• Gallagher Murphy, Dawn
  • Ghamari, Goldie
  • Grewal, Hardeep Singh
  • Hamid, Zee
  • Hardeman, Ernie
  • Hogarth, Christine
  • Holland, Kevin
  • Jones, Sylvia
  • Jones, Trevor
  • Jordan, John
  • Kanapathi, Logan
  • Kerzner, Michael S.
  • Khanjin, Andrea
  • Kusendova-Bashta, Natalia
  • Leardi, Anthony
  • Lecce, Stephen
  • Lumsden, Neil
  • MacLeod, Lisa
  • Martin, Robin
  • McCarthy, Todd J.
  • McGregor, Graham
  • Mulroney, Caroline
  • Oosterhoff, Sam
  • Pang, Billy
  • Parsa, Michael
  • Piccini, David
  • Pierre, Natalie
  • Pinsonneault, Steve
  • Pirie, George
  • Quinn, Nolan
  • Rae, Matthew
  • Riddell, Brian
  • Sabawy, Sheref
  • Sandhu, Amarjot
  • Sarkaria, Prabmeet Singh
  • Sarrazin, Stéphane
  • Saunderson, Brian
  • Skelly, Donna
  • Smith, Dave
  • Smith, David
  • Smith, Graydon
  • Smith, Laura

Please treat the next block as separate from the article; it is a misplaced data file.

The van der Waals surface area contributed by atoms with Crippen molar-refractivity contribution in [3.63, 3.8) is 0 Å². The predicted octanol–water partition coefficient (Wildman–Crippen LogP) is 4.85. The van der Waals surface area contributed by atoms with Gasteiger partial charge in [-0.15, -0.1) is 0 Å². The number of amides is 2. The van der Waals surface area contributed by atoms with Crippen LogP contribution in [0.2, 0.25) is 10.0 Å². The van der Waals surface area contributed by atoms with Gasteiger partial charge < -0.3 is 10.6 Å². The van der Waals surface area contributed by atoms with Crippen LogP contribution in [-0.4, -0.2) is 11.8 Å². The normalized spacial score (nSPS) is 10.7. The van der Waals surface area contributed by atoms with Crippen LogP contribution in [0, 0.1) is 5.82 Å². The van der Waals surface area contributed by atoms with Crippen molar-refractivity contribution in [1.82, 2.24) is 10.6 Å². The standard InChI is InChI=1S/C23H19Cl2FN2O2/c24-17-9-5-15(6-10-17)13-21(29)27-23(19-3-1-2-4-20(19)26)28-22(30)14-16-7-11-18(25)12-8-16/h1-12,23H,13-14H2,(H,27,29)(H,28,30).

• Smith, Todd
  • Surma, Kinga
  • Tangri, Nina
  • Thanigasalam, Vijay
  • Thompson, Lisa M.
  • Tibollo, Michael A.
  • Triantafilopoulos, Effie J.
  • Wai, Daisy
  • Williams, Charmaine A.

The Clerk of the Assembly (Mr. Trevor Day): The ayes are 35; the nays are 71.

The Speaker (Hon. Ted Arnott): I declare the motion lost.

Second reading negatived.

The Speaker (Hon. Ted Arnott): There being no further business at this time, this House stands in recess until 1 p.m.

The House recessed from 1206 until 1300.

Introduction of Visitors

Mr. Deepak Anand: It’s always a pleasure when somebody from your riding is here. It’s an absolute pleasure to welcome Deana DeGrace from Mississauga–Malton’s Peel Children’s Aid Society.

Mr. Steve Pinsonneault: I’d like to introduce my family here today—Dakota, my son-in-law; Katie, my daughter.

Kara is my constituency office manager in Wallaceburg. Jodie is my partner. Peter Turkington was my campaign manager. Tracey Everitt works in our constituency office in Strathroy, and Michelle manages the office in Strathroy.

My daughter Julia had to leave earlier to get back to her son, along with her partner, Josh.